The Iowa caucus is so complicated, it can only be explained using Legos.
You may be hearing a lot about the Iowa caucus lately. If you are, you may be wondering just what the hell it is.
Or how it works. Or why it matters. Or where Iowa is. All good questions.
The Iowa Caucus is the first nominating event in a presidential election. It's the first time a candidate can actually win something, which makes it a pretty big deal.
Sure, winning the Iowa caucus doesn't mean you'll become the president (71% of Democrats and only 43% of Republicans who've won the caucus went on to win the nomination), but it is a landmark vote that carries a significant amount of weight and that people pay a lot of attention to.
Winning the Iowa caucus is like losing your virginity: It may not be the most important thing you ever do, and it's definitely not indicative of how things will go from now on, but you never forget your first.
Have you ever asked how voting in the caucus even works? Because the answer is pretty weird.
On the Republican side, things are pretty simple. Everyone shows up at a caucus location for their district (like a school or public building) and listens to representatives for each candidate give a speech. After that, the voters cast a secret ballot and go home.
The process on the Democratic side is much more complicated.
So complicated, in fact, that it's nearly impossible to explain without Legos, Post-its, and some sticks. Thankfully, that's exactly what Vermont Public Radio did.
First, the campaigns find the most politically active Iowans. Then, those politically active Iowan voters stand in areas of the caucus room that indicate which candidate they support.
That's right, the Democratic caucus voting process involves citizens literally picking corners of the room and standing there.
Then there's a headcount. If a candidate has less than 15% of the crowd's support in their (literal) corner, they are considered "unviable" and are removed from contention.
Any voters who supported an unviable candidate go back into the center of the room, where the remaining candidate's supporters have to convince those people to join their corners of the room.
After that, another headcount. This process is repeated until a single winner emerges for that district.
For example: This year in Iowa, Martin O'Malley will most likely be the first candidate declared "unviable," at which point supporters of Sanders and Clinton will have to convince the O'Malley supporters to come to their sides of the room.
If that all sounds strange to you, that's because it is.
The caucus system is not a one-person/one-vote system at all. Instead, it's a strange focus-group-meets-reality-competition-show.
As you can imagine, the caucus system has received a fair amount of criticism over the years.
For one thing, the hours-long event is held at 7 p.m. on a cold weeknight in February.
Which isn't exactly a great time for the elderly, or working parents, or anyone who likes eating dinner at dinnertime. So certain demographics often don't get represented at the caucuses.
In fact, Iowa's population overall is very unrepresentative of the United States. It's mostly white and has a huge evangelical Christian population.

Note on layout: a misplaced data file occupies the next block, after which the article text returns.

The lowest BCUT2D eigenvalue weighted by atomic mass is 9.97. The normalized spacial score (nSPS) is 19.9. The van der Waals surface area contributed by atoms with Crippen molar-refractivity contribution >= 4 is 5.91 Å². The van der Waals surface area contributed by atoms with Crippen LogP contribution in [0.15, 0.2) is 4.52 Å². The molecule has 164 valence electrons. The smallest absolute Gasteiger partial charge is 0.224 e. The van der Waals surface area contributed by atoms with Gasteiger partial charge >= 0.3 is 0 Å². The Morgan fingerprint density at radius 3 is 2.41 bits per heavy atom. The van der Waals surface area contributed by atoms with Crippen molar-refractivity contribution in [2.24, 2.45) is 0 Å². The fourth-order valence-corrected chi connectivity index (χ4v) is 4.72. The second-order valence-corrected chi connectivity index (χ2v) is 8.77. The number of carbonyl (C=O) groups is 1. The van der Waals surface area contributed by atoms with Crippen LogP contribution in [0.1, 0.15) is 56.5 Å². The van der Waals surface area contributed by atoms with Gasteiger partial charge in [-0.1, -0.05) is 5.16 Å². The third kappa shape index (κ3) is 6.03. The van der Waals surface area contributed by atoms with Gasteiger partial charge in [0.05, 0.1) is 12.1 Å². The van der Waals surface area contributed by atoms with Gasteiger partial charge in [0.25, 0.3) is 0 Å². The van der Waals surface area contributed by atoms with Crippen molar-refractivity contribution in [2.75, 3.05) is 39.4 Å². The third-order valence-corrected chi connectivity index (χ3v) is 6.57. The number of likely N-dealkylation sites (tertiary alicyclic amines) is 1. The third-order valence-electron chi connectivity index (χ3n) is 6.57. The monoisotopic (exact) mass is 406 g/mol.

Basically, holding a caucus in Iowa is like trying to find out what America's favorite cereal is and only asking 8-year-olds.
Perhaps the most alarming flaw in the caucus system, though, is how undecided voters are convinced to support those who remain — it's a process that isn't always done with nuanced political discussion.
See, the highly local and town-hall-sized caucuses are often filled with people who know each other well. Like, really well. They know what favors everyone might need, or what bill might need another "yea" vote, or who might want the opportunity to delegate at the Democratic National Convention.
Some might call it "making compromises," but a lot of times the process sure does look a whole lot like straight-up bribery. For example, in 2008, when Iowa caucus attendee Phillip Ryan didn't know who to support, he was swayed by John Edwards supporters who serenaded him and massaged his shoulders.
Even at its least potentially corrupt, the Democratic Iowa caucus can come down to which candidate has the better snacks on their side of the room. Or which undecided voter is just tired of standing around and which corner of the room has a folding chair.
Despite Iowa being demographically unrepresentative and the caucus practices being bizarre, the results are very real.
Winning the caucus may not guarantee that a particular candidate will win the overall election or even get the nomination, but like receiving a $10 gift card on your birthday, it's slightly better than nothing.
After all, when Barrack Obama won the Iowa caucus back in 2008, the entire country had to turn around and say "Wait, who's this guy?"
Whoever wins the Democratic caucus in Iowa, keep in mind that they did so by successfully convincing people to show up to a high school gym ... or a gun shop or a grain elevator .. at 7 p.m. on a weeknight and sweet-talk other voters.
To put it simply, the caucus is old-fashioned, probably unfair, and definitely not the most democratic system in the world.
The Iowa caucus does have one thing going for it: It still speaks to the power of the people.
Whether by ballot or negotiation, a candidate can only win the Iowa caucus if their supporters participate.
As infuriating as it is to read about all the games, shenanigans, and political horse trading that goes into the caucus process, just remember that at its core, individual voters are still the ultimate decider.
The caucus, like the entirety of the election, is all about voter turnout.
So, hey, while I have your attention. Why not register to vote?